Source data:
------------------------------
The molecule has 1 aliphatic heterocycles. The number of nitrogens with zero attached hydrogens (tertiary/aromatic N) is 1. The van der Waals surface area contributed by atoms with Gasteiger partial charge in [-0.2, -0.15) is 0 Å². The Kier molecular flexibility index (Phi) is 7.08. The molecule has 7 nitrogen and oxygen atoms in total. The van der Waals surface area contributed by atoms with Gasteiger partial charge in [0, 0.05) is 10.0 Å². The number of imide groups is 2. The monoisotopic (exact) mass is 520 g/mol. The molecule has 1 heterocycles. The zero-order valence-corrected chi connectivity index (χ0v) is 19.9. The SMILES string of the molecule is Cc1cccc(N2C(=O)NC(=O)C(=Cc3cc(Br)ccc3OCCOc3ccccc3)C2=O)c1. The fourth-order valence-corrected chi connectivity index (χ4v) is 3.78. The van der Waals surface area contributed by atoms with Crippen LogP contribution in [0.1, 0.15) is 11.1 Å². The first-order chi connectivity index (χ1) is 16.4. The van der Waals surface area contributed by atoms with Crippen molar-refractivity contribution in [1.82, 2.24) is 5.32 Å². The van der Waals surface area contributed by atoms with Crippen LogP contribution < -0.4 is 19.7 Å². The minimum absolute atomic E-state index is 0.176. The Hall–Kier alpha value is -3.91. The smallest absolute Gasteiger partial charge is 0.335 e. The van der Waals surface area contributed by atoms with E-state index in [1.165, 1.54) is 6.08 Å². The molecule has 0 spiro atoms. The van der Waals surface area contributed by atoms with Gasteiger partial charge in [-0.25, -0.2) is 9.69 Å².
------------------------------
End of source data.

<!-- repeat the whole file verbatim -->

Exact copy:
The molecule has 1 aliphatic heterocycles. The number of nitrogens with zero attached hydrogens (tertiary/aromatic N) is 1. The van der Waals surface area contributed by atoms with Gasteiger partial charge in [-0.2, -0.15) is 0 Å². The Kier molecular flexibility index (Phi) is 7.08. The molecule has 7 nitrogen and oxygen atoms in total. The van der Waals surface area contributed by atoms with Gasteiger partial charge in [0, 0.05) is 10.0 Å². The number of imide groups is 2. The monoisotopic (exact) mass is 520 g/mol. The molecule has 1 heterocycles. The zero-order valence-corrected chi connectivity index (χ0v) is 19.9. The SMILES string of the molecule is Cc1cccc(N2C(=O)NC(=O)C(=Cc3cc(Br)ccc3OCCOc3ccccc3)C2=O)c1. The fourth-order valence-corrected chi connectivity index (χ4v) is 3.78. The van der Waals surface area contributed by atoms with Crippen LogP contribution in [0.1, 0.15) is 11.1 Å². The first-order chi connectivity index (χ1) is 16.4. The van der Waals surface area contributed by atoms with Crippen molar-refractivity contribution in [1.82, 2.24) is 5.32 Å². The van der Waals surface area contributed by atoms with Crippen LogP contribution < -0.4 is 19.7 Å². The minimum absolute atomic E-state index is 0.176. The Hall–Kier alpha value is -3.91. The smallest absolute Gasteiger partial charge is 0.335 e. The van der Waals surface area contributed by atoms with E-state index in [1.165, 1.54) is 6.08 Å². The molecule has 0 spiro atoms. The van der Waals surface area contributed by atoms with Gasteiger partial charge in [-0.25, -0.2) is 9.69 Å².